clearing bank in Scotland.
[edit] Expansion into England

Branch of the Royal Bank of Scotland in Islington, London.

The expansion of the British Empire in the latter half of the 19th century saw the emergence of
London as the world's largest financial centre, attracting the Scottish banks to expand south into
England. The first London branch of the Royal Bank of Scotland opened in 1874. However, the
English banks moved to prevent further expansion by the Scottish banks in England, and after a
government committee was set up to examine the matter, the Scottish banks decided to drop their
expansion plans. An agreement was reached whereby English banks would not open branches in
Scotland; and Scottish banks would not open branches in England outside of London. This
agreement remained in place until the 1960s, although various cross border acquisitions were
The Royal Bank's English expansion plans were resurrected after World War I, when it acquired
various small English banks, including London based Drummonds Bank in 1924; and Williams
Deacon's Bank based in North West England in 1930; and Glyn, Mills & Co. in 1939. The latter
two were merged in 1970 to form Williams and Glyn's Bank; and later rebranded as the Royal
Bank of Scotland in 1985. Following the financial crisis of 2007–2010, the RBS Group has
unveiled plans to resurrect the Williams and Glyn's brand name in preparation for a programme
of divestment of its RBS retail banking business in England and its NatWest equivalent in
Scotland .[3]
[edit] Recent history
Main article: Royal Bank of Scotland Group#History

[edit] Banknotes
Main article: Banknotes of the pound sterling#Royal Bank of Scotland notes

A Royal Bank of Scotland £5 note from 1964

Up until the middle of the nineteenth century, privately owned banks in Great Britain and Ireland
were permitted to issue their own banknotes, and money issued by provincial Scottish[4], English,
Welsh and Irish banking companies circulated freely as a means of payment.[5] While the Bank of
England eventually gained a monopoly for issuing banknotes in England and Wales, Scottish
banks retained the right to issue their own banknotes and continue to do so to this day. The Royal
Bank of Scotland, along with Clydesdale Bank and Bank of Scotland, still prints its own
Notes issued by Scottish banks circulate widely and may be used as a means of payment
throughout Scotland and the rest of the United Kingdom; although they do not have the status of
legal tender they are accepted as promissory notes. It should be noted that no paper money is
legal tender in Scotland, even that issued by the Bank of England (which is legal tender in
England and Wales).
[edit] The "Ilay" series (1987)

A £100 Royal Bank of Scotland note

The star-design ceiling of the Edinburgh banking hall which features on the banknotes
The current series of Royal Bank of Scotland notes was originally issued in 1987. On the front of
each note is a picture of Lord Ilay (1682–1761), the first governor of the bank. The image is
based on a portrait of Lord Ilay painted in 1744 by the Edinburgh artist Allan Ramsay.[6]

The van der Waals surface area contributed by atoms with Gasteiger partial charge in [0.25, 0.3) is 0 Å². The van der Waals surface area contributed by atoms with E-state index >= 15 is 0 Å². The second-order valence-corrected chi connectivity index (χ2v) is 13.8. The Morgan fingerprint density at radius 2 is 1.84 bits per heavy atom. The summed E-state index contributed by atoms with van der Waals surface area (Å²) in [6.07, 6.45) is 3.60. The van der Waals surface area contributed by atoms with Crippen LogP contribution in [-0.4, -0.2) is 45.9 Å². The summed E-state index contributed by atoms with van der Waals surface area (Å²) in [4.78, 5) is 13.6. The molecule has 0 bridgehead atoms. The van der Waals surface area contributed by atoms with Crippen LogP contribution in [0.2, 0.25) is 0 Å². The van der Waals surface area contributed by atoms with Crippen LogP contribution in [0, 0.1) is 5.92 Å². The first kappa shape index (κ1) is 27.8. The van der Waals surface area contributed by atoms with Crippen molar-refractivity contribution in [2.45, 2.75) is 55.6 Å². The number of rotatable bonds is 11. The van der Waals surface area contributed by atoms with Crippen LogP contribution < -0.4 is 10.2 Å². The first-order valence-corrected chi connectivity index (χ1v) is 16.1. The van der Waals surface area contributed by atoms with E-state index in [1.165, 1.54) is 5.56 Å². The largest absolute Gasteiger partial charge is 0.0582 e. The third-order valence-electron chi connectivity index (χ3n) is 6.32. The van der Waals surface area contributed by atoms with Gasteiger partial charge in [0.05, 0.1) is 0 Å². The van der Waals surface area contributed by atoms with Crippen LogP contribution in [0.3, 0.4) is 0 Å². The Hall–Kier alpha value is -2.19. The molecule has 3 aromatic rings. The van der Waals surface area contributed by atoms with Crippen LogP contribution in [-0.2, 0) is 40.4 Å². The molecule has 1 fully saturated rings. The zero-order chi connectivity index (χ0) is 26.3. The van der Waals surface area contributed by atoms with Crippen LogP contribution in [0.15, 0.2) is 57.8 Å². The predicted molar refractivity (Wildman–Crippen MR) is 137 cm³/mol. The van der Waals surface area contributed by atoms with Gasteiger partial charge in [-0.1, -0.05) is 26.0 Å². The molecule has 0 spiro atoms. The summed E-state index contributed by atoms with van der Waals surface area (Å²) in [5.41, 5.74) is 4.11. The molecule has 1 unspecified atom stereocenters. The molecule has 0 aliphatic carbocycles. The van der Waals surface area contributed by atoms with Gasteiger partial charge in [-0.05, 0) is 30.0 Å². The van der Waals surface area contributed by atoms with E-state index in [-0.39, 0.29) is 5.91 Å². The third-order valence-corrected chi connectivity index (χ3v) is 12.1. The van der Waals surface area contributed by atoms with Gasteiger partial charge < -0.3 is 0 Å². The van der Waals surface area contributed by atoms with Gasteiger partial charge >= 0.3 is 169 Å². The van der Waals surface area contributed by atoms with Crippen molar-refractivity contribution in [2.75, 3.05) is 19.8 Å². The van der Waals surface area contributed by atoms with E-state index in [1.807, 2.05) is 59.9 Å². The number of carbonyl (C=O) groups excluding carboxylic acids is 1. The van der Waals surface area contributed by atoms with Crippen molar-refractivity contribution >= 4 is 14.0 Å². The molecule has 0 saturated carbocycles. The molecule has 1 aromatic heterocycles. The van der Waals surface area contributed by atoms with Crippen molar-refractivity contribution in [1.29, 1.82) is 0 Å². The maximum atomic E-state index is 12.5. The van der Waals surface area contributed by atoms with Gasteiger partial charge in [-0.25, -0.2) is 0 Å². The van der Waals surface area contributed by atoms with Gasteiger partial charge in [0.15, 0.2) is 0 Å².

The front of the notes also include an engraving of the facade of Sir Laurence Dundas's mansion
in St. Andrew Square, Edinburgh, which was built by Sir William Chambers in 1774 and later
became the bank's headquarters, the bank's coat of arms and the 1969 arrows logo and branding.
The background graphic on both sides of the notes is a radial star design which is based on the
ornate ceiling of the banking hall in the old headquarters building, designed by J M Dick Peddie
in 1857.[7][8]
On the back of the notes are images of Scottish castles, with a different castle for each
Current issue in circulation are:
• 1 pound note featuring Edinburgh Castle
• 5 pound note featuring Culzean Castle
• 10 pound note featuring Glamis Castle
• 20 pound note featuring Brodick Castle
• 50 pound note featuring Inverness Castle (introduced in 2005)
• 100 pound note featuring Balmoral Castle
[edit] Commemorative banknotes
Occasionally the Royal Bank of Scotland issues special commemorative banknotes to mark
particular occasions or to celebrate famous people. The Royal Bank was the first British bank to
print commemorative banknotes in 1992, and followed with several subsequent special issues.
These notes are much sought-after by collectors and they rarely remain long in circulation.
Examples to date have included:[9][10]
• a £1 note to mark the meeting of the Council of the European Union in Holyrood Palace
during the UK's Presidency of the Council of the European Union (1992)
• a £1 note to mark the 100th Anniversary of the death of Robert Louis Stevenson (1994)
• a £1 note to mark the 150th Anniversary of the birth of Alexander Graham Bell (1997)
• a £20 note for the 100th birthday of Queen Elizabeth, the Queen Mother (2000)
• a £5 note honouring veteran golfer Jack Nicklaus in his last competitive Open
Championship at St Andrews (2005).
• a £1 note to mark the opening of the Scottish Parliament, depicting the General Assembly
Hall of the Church of Scotland, the temporary home of the parliament, and a diagram of
the floorplan of the new parliament building, designed by Enric Miralles (1999)
[edit] Branding

RBS branding on a branch in Jersey

The RBS Group uses branding developed for the Bank on its merger with the National
Commercial Bank of Scotland in 1969[11]. The Group's logo takes the form of an abstract symbol
of four inward-pointing arrows known as the "Daisy Wheel" and is based on an arrangement of
36 piles of coins in a 6 by 6 square[11], representing the accumulation and concentration of